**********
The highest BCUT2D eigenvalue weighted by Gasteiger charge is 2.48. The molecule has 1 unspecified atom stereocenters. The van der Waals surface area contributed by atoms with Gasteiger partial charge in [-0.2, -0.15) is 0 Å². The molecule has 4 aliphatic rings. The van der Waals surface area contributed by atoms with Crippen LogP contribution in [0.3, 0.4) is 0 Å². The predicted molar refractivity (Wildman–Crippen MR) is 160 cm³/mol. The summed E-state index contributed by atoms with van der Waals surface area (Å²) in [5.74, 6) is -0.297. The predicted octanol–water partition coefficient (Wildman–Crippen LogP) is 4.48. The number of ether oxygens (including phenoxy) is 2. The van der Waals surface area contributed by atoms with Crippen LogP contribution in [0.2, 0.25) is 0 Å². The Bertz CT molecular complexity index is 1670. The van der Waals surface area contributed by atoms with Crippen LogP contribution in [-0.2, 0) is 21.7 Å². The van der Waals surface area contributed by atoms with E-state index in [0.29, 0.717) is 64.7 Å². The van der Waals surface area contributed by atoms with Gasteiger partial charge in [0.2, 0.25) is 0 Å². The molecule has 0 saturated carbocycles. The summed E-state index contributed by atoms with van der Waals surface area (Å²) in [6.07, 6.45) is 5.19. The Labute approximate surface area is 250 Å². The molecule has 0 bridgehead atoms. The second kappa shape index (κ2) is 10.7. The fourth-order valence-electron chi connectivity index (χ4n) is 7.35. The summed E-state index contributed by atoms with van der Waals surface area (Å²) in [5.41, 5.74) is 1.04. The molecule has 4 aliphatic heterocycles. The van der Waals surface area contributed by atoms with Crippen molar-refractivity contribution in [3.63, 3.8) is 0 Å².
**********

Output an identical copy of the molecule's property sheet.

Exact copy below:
The highest BCUT2D eigenvalue weighted by Gasteiger charge is 2.48. The molecule has 1 unspecified atom stereocenters. The van der Waals surface area contributed by atoms with Gasteiger partial charge in [-0.2, -0.15) is 0 Å². The molecule has 4 aliphatic rings. The van der Waals surface area contributed by atoms with Crippen LogP contribution in [0.3, 0.4) is 0 Å². The predicted molar refractivity (Wildman–Crippen MR) is 160 cm³/mol. The summed E-state index contributed by atoms with van der Waals surface area (Å²) in [5.74, 6) is -0.297. The predicted octanol–water partition coefficient (Wildman–Crippen LogP) is 4.48. The number of ether oxygens (including phenoxy) is 2. The van der Waals surface area contributed by atoms with Crippen LogP contribution in [0.2, 0.25) is 0 Å². The Bertz CT molecular complexity index is 1670. The van der Waals surface area contributed by atoms with Crippen LogP contribution in [-0.2, 0) is 21.7 Å². The van der Waals surface area contributed by atoms with E-state index in [0.29, 0.717) is 64.7 Å². The van der Waals surface area contributed by atoms with Gasteiger partial charge in [0.2, 0.25) is 0 Å². The molecule has 0 saturated carbocycles. The summed E-state index contributed by atoms with van der Waals surface area (Å²) in [6.07, 6.45) is 5.19. The Labute approximate surface area is 250 Å². The molecule has 0 bridgehead atoms. The second kappa shape index (κ2) is 10.7. The fourth-order valence-electron chi connectivity index (χ4n) is 7.35. The summed E-state index contributed by atoms with van der Waals surface area (Å²) in [5.41, 5.74) is 1.04. The molecule has 4 aliphatic heterocycles. The van der Waals surface area contributed by atoms with Crippen molar-refractivity contribution in [3.63, 3.8) is 0 Å².